Among other things, the plan called for the Liquidating Trust to pursue causes of action belonging to the debtors’ estates. One of those causes of action related to a breach of a Chapter 11 asset purchase agreement between the debtors (as sellers) and the proposed purchaser, Brown Media Corporation, an entity created by one of the debtors’ shareholders to buy the debtors’ assets out of the bankruptcy case. In connection with its initial bid, the proposed purchaser had deposited $765,000 with an escrow agent as a good faith deposit. After the purchaser breached that contract, the debtors entered into a new purchase agreement with the second-highest bidder, but continued to assert that they were entitled to keep the good faith deposit – and to seek additional damages related to the purchaser’s default.
Years later, the Liquidating Trust, on behalf of the debtors’ estates, commenced an adversary proceeding in the Bankruptcy Court against Brown Media. After a trial on damages but before the E.D.N.Y. Court issued an opinion, the Liquidating Trust and Brown Media agreed to resolve the adversary proceeding by entering into a signed Settlement Stipulation and Order approved by the E.D.N.Y. Court.
In accordance with the Settlement Stipulation, mutual releases were exchanged, including Brown Media’s agreement that it would release to the debtors’ estates any rights it may have maintained in the $765,000 good faith deposit being held in escrow.
Within 90 days of the E.D.N.Y. Court’s settlement stipulation, Brown Media filed a chapter 7 bankruptcy case in the Southern District of Ohio, and a trustee was appointed to oversee the case’s administration in the Ohio Court.
During that case, two creditors of Brown Media obtained derivative standing from the Chapter 7 trustee in the Ohio Court in order to commence a cause of action against the Liquidating Trust for a return of the $765,000 good faith deposit that had been released under the Settlement Stipulation as a preferential transfer under the U.S. Bankruptcy Code. As set forth in section 547(b) of the Bankruptcy Code, subject to certain defenses that may exist, a debtor “may avoid any transfer of an interest of the debtor in property:
1. to or for the benefit of a creditor; 2. for or on account of an antecedent debt owed by the debtor before such transfer was made; 3. made while the debtor was insolvent; 4. made on or within 90 days before the date of the filing of the petition…and 5. that enables such creditor to receive more than such creditor would receive if
a. the case were a case under chapter 7 of this title; b. the transfer had not been made; and c. such creditor received payment of such debt to the extent provided by the provisions of this title.
Over a century ago, the Supreme Court decided in Barton v. Barbour, 104 U.S. 126 (1881) that leave of the bankruptcy court is required before a third party could institute an action against a bankruptcy trustee in the trustee’s official capacity. This has since been called the Barton Doctrine. In recognition of this doctrine, the Brown Media creditors filed a motion with the E.D.N.Y. Court presiding over the Liquidation Trust’s case seeking leave to commence a preference action against the Liquidation Trust, which is an estate representative with powers similar to those of a bankruptcy trustee.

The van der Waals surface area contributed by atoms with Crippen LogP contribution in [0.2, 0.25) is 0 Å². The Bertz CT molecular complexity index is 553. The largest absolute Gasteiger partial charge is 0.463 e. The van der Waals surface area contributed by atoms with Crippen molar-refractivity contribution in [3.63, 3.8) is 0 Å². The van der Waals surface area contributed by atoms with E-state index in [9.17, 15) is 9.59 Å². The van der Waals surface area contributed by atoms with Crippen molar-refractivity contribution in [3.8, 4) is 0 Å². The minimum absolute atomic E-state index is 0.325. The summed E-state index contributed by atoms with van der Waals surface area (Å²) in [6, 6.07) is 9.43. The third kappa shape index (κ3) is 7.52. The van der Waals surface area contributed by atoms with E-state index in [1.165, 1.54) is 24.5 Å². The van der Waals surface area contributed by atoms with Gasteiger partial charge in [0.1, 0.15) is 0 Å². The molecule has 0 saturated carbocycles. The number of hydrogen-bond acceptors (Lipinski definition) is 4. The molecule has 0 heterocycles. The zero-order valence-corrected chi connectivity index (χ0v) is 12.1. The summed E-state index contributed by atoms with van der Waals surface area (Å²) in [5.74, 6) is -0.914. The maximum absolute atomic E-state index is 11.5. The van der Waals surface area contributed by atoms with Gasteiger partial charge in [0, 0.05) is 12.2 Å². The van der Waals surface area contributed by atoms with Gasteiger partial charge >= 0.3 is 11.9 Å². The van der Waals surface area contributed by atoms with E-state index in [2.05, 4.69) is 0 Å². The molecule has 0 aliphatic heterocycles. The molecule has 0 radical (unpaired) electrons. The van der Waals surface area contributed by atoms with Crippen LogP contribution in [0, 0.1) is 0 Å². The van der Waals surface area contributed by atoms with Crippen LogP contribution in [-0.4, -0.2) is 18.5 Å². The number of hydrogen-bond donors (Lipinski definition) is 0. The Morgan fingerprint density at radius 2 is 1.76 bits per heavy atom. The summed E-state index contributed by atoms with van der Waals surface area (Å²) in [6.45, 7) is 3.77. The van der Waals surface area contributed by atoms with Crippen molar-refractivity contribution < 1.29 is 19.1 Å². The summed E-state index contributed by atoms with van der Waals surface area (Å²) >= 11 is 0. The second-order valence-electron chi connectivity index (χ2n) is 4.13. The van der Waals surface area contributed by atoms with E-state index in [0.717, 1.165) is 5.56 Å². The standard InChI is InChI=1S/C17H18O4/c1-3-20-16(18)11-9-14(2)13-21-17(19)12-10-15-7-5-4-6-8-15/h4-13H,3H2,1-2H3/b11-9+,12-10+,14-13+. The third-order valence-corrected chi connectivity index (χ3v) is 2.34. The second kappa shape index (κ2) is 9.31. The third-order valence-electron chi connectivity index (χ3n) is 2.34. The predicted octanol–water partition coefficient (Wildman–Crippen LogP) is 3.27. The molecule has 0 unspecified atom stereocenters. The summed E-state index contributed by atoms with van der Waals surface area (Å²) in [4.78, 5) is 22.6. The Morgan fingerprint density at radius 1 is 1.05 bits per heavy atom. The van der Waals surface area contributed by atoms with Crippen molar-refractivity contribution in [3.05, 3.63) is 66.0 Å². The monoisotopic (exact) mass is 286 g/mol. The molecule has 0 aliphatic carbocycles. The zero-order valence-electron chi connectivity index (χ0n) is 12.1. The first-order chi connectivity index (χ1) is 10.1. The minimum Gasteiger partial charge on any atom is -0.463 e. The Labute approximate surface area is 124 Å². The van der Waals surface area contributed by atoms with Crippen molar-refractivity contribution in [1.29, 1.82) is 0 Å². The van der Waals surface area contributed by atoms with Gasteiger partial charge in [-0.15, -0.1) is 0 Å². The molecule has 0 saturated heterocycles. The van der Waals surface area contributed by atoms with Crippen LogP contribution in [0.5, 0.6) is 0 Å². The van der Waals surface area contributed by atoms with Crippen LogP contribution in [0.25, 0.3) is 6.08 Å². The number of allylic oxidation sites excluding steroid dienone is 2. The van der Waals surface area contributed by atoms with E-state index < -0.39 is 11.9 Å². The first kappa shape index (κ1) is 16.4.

After the Brown Media creditors filed their Barton Motion, the Liquidation Trust hired Tarter Krinsky & Drogin LLP as co-counsel (joining co-counsel McLaughlin & Stern LLP). Our role was to help respond to the Barton Motion in order to prevent the Brown Media creditors from obtaining relief under the Barton Doctrine and thereafter commencing a preference action against the Liquidation Trust.
In the objection that Tarter Krinsky and co-counsel prepared, the Liquidation Trust raised a number of arguments in response to the Barton Motion. The three primary arguments raised in the response follow. First, we argued that the Settlement Stipulation entered by the E.D.N.Y. Court was a final non-appealable order, one which could not be attacked years later by a preference action commenced by a counterparty to the Settlement Stipulation. Second, we argued that Brown Media had released any claims it could have asserted against the Liquidating Trust under the Settlement Stipulation. Lastly, we argued that Brown Media creditors could not establish a prima facie case that they would ultimately succeed if they were granted leave to commence a preference action against the Liquidation Trust.
After hearing oral argument, the E.D.N.Y. Court ruled in favor of the Liquidating Trust by order dated October 26, 2017. Thereafter, the Brown Media creditors filed an appeal of the E.D.N.Y. Court’s order. To avoid the risks and costs associated with the appeal, the Liquidating Trust reached a settlement with the Brown Media creditors through which the Liquidating Trust agreed to pay a modest sum equal to approximately 3 percent of the good faith deposit to the Brown Media creditors. In April 2018, the Ohio Court presiding over the Brown Media Corporation case and the E.D.N.Y. Court presiding over the Brown Publishing Company bankruptcy case, by separate orders, approved the settlement between the parties.